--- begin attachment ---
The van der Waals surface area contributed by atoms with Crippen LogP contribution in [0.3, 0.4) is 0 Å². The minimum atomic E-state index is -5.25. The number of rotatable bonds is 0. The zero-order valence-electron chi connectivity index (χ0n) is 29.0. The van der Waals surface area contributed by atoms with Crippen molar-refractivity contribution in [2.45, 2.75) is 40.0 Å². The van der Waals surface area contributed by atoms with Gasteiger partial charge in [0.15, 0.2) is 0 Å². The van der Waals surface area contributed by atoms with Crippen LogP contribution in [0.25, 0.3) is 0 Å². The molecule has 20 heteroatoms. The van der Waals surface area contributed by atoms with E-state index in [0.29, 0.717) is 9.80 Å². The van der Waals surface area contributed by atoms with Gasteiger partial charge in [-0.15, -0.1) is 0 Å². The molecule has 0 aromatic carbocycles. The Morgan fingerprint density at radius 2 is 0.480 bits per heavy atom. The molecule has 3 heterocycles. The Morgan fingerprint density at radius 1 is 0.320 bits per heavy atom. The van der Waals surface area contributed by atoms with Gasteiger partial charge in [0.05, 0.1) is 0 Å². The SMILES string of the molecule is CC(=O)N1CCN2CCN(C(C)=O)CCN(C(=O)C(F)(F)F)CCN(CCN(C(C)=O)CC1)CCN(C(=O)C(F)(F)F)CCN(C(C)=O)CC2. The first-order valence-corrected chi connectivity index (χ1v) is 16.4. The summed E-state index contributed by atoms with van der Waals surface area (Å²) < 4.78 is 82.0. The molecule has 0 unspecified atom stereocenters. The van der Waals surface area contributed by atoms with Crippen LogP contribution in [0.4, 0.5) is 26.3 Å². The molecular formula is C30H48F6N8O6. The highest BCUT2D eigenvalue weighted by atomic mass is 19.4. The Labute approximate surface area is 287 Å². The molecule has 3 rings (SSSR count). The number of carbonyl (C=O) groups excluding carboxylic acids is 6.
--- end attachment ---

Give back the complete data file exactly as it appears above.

The van der Waals surface area contributed by atoms with Crippen LogP contribution in [0.3, 0.4) is 0 Å². The minimum atomic E-state index is -5.25. The number of rotatable bonds is 0. The zero-order valence-electron chi connectivity index (χ0n) is 29.0. The van der Waals surface area contributed by atoms with Crippen molar-refractivity contribution in [2.45, 2.75) is 40.0 Å². The van der Waals surface area contributed by atoms with Gasteiger partial charge in [0.15, 0.2) is 0 Å². The van der Waals surface area contributed by atoms with Crippen LogP contribution in [0.25, 0.3) is 0 Å². The molecule has 20 heteroatoms. The van der Waals surface area contributed by atoms with E-state index in [0.29, 0.717) is 9.80 Å². The van der Waals surface area contributed by atoms with Gasteiger partial charge in [-0.15, -0.1) is 0 Å². The molecule has 0 aromatic carbocycles. The Morgan fingerprint density at radius 2 is 0.480 bits per heavy atom. The molecule has 3 heterocycles. The Morgan fingerprint density at radius 1 is 0.320 bits per heavy atom. The van der Waals surface area contributed by atoms with Gasteiger partial charge in [0.05, 0.1) is 0 Å². The SMILES string of the molecule is CC(=O)N1CCN2CCN(C(C)=O)CCN(C(=O)C(F)(F)F)CCN(CCN(C(C)=O)CC1)CCN(C(=O)C(F)(F)F)CCN(C(C)=O)CC2. The first-order valence-corrected chi connectivity index (χ1v) is 16.4. The summed E-state index contributed by atoms with van der Waals surface area (Å²) < 4.78 is 82.0. The molecule has 0 unspecified atom stereocenters. The van der Waals surface area contributed by atoms with Crippen LogP contribution in [0.4, 0.5) is 26.3 Å². The molecular formula is C30H48F6N8O6. The highest BCUT2D eigenvalue weighted by atomic mass is 19.4. The Labute approximate surface area is 287 Å². The molecule has 3 rings (SSSR count). The number of carbonyl (C=O) groups excluding carboxylic acids is 6.